Morrisons this week hailed the success of its transformation programme as it reported growing sales and profits in its half-year results.
We took a look at what the supermarket, ranked Top100 in IRUK Top500 research, said about its multichannel strategy, as it reported turnover of £8.4m in the half-year to July 30, 4.8% up on the same time last year, and pre-tax profits of £200m, 39.9% up on last time. Like-for-like sales, which strip out the effect of store openings and closures, were 3% ahead.
Chief executive David Potts said: “A new Morrisons is beginning to take shape. The capability of the team continues to improve and we are making strong headway with our plans to fix, rebuild and grow. Our supermarkets continue their focus on improving the customer shopping trip and, in wholesale supply, we are beginning to realise some of the opportunities that our unique team of food makers and shopkeepers bring us.”
Morrisons aims to be both more competitive and more local for customers – working with a largely British supply chain to cut costs and offer regional foods – while serving them better. It said that sales of local suppliers’ products were up almost 30% year-on-year, and is also working to develop popular and useful services such as free wi-fi and expanding petrol forecourt kiosks to convenience store size.
Its strategic aims also include improving core supermarkets through the introduction of new formats and layout improvements, and simplifying and speeding up the organisation.
The retailer said its new pick-from-store capabilities had enabled it to extend its online shopping service into the North East. It plans to expand this to other areas in due course. The online shopping service is also now offering “thousands” of general merchandise products for next-day delivery to customers along with their Morrisons online grocery shop.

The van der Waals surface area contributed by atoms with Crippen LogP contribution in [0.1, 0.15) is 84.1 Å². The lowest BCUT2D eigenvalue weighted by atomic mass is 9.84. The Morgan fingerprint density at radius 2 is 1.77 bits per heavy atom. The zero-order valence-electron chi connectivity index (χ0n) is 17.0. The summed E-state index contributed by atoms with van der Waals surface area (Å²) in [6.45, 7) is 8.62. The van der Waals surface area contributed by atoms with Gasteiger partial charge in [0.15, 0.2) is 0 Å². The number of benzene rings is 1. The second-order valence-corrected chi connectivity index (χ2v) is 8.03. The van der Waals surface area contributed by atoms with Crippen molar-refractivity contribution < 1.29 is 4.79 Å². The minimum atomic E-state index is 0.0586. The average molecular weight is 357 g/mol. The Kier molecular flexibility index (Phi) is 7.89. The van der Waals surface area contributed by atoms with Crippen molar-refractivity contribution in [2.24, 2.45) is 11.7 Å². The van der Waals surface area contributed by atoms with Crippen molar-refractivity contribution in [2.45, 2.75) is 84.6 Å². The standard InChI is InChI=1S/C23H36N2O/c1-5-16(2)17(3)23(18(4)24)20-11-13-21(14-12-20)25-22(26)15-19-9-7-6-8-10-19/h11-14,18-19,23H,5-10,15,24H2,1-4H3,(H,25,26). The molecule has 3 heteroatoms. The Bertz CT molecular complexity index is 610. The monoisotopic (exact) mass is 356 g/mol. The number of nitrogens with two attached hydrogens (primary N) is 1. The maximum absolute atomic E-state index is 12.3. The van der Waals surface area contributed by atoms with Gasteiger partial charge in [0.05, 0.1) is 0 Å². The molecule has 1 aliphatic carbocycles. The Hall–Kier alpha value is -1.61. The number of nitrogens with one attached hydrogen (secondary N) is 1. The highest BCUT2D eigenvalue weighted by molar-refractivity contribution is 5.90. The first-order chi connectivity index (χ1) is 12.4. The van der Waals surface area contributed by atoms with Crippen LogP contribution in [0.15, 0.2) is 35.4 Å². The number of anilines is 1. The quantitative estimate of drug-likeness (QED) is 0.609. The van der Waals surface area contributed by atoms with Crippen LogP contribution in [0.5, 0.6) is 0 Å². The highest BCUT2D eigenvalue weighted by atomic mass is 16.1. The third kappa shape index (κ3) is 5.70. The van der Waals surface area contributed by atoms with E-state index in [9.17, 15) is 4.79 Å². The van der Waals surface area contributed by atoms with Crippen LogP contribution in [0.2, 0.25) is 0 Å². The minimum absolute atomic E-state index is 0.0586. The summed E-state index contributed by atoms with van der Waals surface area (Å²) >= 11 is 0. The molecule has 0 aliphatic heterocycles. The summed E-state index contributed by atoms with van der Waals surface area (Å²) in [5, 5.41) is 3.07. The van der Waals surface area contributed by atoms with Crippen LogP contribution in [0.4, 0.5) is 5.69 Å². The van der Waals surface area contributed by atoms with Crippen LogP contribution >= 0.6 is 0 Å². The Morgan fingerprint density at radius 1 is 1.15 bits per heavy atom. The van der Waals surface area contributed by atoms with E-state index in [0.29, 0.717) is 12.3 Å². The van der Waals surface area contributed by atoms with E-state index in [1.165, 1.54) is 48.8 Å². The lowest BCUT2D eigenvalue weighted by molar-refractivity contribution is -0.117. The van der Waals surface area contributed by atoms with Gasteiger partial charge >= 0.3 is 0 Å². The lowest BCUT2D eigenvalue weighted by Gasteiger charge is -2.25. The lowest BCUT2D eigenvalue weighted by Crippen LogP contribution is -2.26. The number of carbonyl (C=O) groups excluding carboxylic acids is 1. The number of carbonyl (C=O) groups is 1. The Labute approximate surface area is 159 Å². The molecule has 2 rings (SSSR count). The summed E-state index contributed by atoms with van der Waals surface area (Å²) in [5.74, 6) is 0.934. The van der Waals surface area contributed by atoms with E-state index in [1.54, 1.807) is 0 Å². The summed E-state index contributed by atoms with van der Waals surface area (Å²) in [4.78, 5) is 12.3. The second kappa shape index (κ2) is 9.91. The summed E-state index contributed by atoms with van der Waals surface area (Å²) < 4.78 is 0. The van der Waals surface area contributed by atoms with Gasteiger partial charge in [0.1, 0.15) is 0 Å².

Other online services include a new flowers website, with fresh bouquets for free next day delivery to customers anywhere in Britain, and a new online and in-store ‘Food to Order’ service that allows customers to pre-order for parties and special events.
The retailer generated an extra £14m in “incremental profit” from areas including online sales and and wholesale, taking its total to £32m. It now aims to increase its incremental profit to between £75m and £125m, from its previous target of £50m to £100m. Wholesale supply sales, which include supplying the expanding Amazon Fresh online shopping service as well as its recent agreement to supply Safeway brand products to McColl’s convenience stores, are expected to reach £1bn. “Along with existing partners, Amazon, Ocado, Rontec and Timpson, we are beginning to make Morrisons more accessible in a capital-light way,” it said.
Amazon lockers are now in 400 of its stores, and it is also working with other parcel pick-up services.
Morrisons said that “listening hard” to its customers was enabling it to respond to a challenging retail environment, where factors include the implications of Brexit, and the impact of a lower-value sterling on inflation.
Investment in improving the customer shopping trip, it said, comes from savings in areas such as automated ordering in stores, in-store administration (including automating the process of reducing prices, and the introduction of a price-checking app) and distribution between manufacturing and retail. Customer satisfaction continues to improve rising by 5% in the first half of the year and by 12% since the start of 2015/16.
The supermarket also learns from data generated by its More card to improve local marketing, and from what its local customers and staff say to improve local stores.
The retailer is introducing more automation into its warehouse management system, and says it expects this to improve forecasting and demand planning. During the first half it also sold its customer fulfilment centre in Dordon for £92.3m, although it continues to be operated by Ocado for both Morrisons and Ocado online home delivery.